hot off the block.. a first typeface design

chris gaul's picture

Hello typophiles,

this is the first 'rough cut' of my first attempt at type design. I want to learn about letterforms and spacing, and also want to be able to use a typeface i've designed myself. I've been reading Karen Cheng's book on type design and looking at a few well-designed faces for guidance on the 'rules' (where strokes should taper, placement of letterform features etc.).

It's still early days and as i'm sure you'll see immediately that there's heaps of work left to do. What I was hoping for were some of your opinions on, and some criticism of, how the face works generally. Does it lack character? Is it too similar to existing designs? Are there letters that don't fit?

It's here as a .jpg or as a .pdf.

Thanks in advance,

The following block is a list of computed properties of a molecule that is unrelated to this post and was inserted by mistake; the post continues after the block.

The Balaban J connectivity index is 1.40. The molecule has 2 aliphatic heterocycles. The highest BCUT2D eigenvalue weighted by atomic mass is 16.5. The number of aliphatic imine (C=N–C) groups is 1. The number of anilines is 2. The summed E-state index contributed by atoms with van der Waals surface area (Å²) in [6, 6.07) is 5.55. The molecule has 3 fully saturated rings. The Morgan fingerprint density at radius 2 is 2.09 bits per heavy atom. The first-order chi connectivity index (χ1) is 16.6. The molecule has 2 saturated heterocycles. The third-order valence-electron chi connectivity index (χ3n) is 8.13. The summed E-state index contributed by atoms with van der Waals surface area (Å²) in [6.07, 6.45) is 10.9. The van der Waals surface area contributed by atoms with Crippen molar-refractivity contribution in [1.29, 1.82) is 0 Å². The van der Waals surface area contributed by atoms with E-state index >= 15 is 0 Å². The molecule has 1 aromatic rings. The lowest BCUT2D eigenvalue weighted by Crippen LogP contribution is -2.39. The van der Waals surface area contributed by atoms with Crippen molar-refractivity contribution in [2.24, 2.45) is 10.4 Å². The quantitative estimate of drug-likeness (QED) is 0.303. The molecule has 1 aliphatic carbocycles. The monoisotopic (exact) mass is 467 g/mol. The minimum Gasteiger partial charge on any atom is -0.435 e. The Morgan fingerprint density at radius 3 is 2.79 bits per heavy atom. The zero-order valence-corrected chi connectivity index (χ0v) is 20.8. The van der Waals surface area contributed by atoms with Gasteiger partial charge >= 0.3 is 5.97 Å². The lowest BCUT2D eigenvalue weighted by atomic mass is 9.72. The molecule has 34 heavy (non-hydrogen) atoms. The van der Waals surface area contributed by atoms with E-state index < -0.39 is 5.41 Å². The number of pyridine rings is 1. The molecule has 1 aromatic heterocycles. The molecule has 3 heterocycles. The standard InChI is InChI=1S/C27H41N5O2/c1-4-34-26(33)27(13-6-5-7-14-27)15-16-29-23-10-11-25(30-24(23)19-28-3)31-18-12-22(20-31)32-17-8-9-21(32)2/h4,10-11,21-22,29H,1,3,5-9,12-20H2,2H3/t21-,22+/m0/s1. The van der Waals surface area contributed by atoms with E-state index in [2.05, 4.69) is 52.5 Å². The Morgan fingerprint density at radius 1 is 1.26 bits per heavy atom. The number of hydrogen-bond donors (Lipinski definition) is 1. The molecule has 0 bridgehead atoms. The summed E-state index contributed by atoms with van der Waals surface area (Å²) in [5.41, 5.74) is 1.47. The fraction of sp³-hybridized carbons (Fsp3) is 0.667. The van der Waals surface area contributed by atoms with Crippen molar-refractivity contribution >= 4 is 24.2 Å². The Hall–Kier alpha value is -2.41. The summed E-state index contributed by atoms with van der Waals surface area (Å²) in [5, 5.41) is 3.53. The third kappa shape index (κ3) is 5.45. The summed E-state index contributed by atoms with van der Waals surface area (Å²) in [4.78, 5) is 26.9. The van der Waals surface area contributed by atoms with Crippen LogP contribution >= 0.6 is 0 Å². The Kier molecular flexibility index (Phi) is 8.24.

Chris

bojev's picture

After just a quick I think your dots on the lower case i and j are too big.

counter_form's picture

I would say it definitely looks like many faces already out there.

As a first attempt though, it's a fine job.

I would note that maybe in the upper curve of the lowercase a, the inside curve doesn't exactly match the outer curve (if that makes any sense).

hrant's picture

This is great as a learning exercise, but not as something people would want to use because it's too bland (without being technically brilliant). Work in your own ideas of what the letters "should" be, but subtly. The way to develop your own ideas is to observe, think and try.

The most obvious thing that's wrong with it is that the caps are too big. Also, most of the curves are very wobbly, the curves are not thick enough compared to the straights, and the spacing is too loose. The "R" is nice though.

hhp

hrant's picture

Concerning books, Cheng's is very useful, but try to
read Tracy's "Letters of Credit" as soon as you can.

BTW, this is very nice!
http://www.chrisgaul.net/cg.html

hhp

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